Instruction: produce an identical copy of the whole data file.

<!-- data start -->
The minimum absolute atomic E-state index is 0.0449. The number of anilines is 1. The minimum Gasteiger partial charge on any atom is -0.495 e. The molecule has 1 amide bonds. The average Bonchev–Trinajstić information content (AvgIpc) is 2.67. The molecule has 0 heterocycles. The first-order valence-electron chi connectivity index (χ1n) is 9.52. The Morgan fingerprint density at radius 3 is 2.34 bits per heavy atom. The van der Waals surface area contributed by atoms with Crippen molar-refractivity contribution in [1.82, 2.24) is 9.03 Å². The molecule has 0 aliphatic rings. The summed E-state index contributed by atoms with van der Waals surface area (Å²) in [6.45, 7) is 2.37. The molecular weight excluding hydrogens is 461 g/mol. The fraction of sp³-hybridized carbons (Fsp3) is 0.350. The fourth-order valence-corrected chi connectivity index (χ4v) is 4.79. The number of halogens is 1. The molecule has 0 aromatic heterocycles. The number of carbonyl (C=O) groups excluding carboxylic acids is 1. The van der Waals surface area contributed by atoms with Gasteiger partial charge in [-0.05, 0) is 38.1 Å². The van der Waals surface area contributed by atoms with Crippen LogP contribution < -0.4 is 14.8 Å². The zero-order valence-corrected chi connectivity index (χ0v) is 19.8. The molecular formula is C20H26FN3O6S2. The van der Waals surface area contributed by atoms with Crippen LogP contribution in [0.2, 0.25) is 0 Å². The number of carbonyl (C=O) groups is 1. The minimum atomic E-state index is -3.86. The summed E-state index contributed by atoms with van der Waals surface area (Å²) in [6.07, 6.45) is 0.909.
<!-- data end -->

The minimum absolute atomic E-state index is 0.0449. The number of anilines is 1. The minimum Gasteiger partial charge on any atom is -0.495 e. The molecule has 1 amide bonds. The average Bonchev–Trinajstić information content (AvgIpc) is 2.67. The molecule has 0 heterocycles. The first-order valence-electron chi connectivity index (χ1n) is 9.52. The Morgan fingerprint density at radius 3 is 2.34 bits per heavy atom. The van der Waals surface area contributed by atoms with Crippen molar-refractivity contribution in [1.82, 2.24) is 9.03 Å². The molecule has 0 aliphatic rings. The summed E-state index contributed by atoms with van der Waals surface area (Å²) in [6.45, 7) is 2.37. The molecular weight excluding hydrogens is 461 g/mol. The fraction of sp³-hybridized carbons (Fsp3) is 0.350. The fourth-order valence-corrected chi connectivity index (χ4v) is 4.79. The number of halogens is 1. The molecule has 0 aromatic heterocycles. The number of carbonyl (C=O) groups excluding carboxylic acids is 1. The van der Waals surface area contributed by atoms with Gasteiger partial charge in [-0.05, 0) is 38.1 Å². The van der Waals surface area contributed by atoms with Crippen LogP contribution < -0.4 is 14.8 Å². The zero-order valence-corrected chi connectivity index (χ0v) is 19.8. The molecular formula is C20H26FN3O6S2. The van der Waals surface area contributed by atoms with Crippen LogP contribution in [0.2, 0.25) is 0 Å². The number of carbonyl (C=O) groups is 1. The minimum atomic E-state index is -3.86. The summed E-state index contributed by atoms with van der Waals surface area (Å²) in [6.07, 6.45) is 0.909.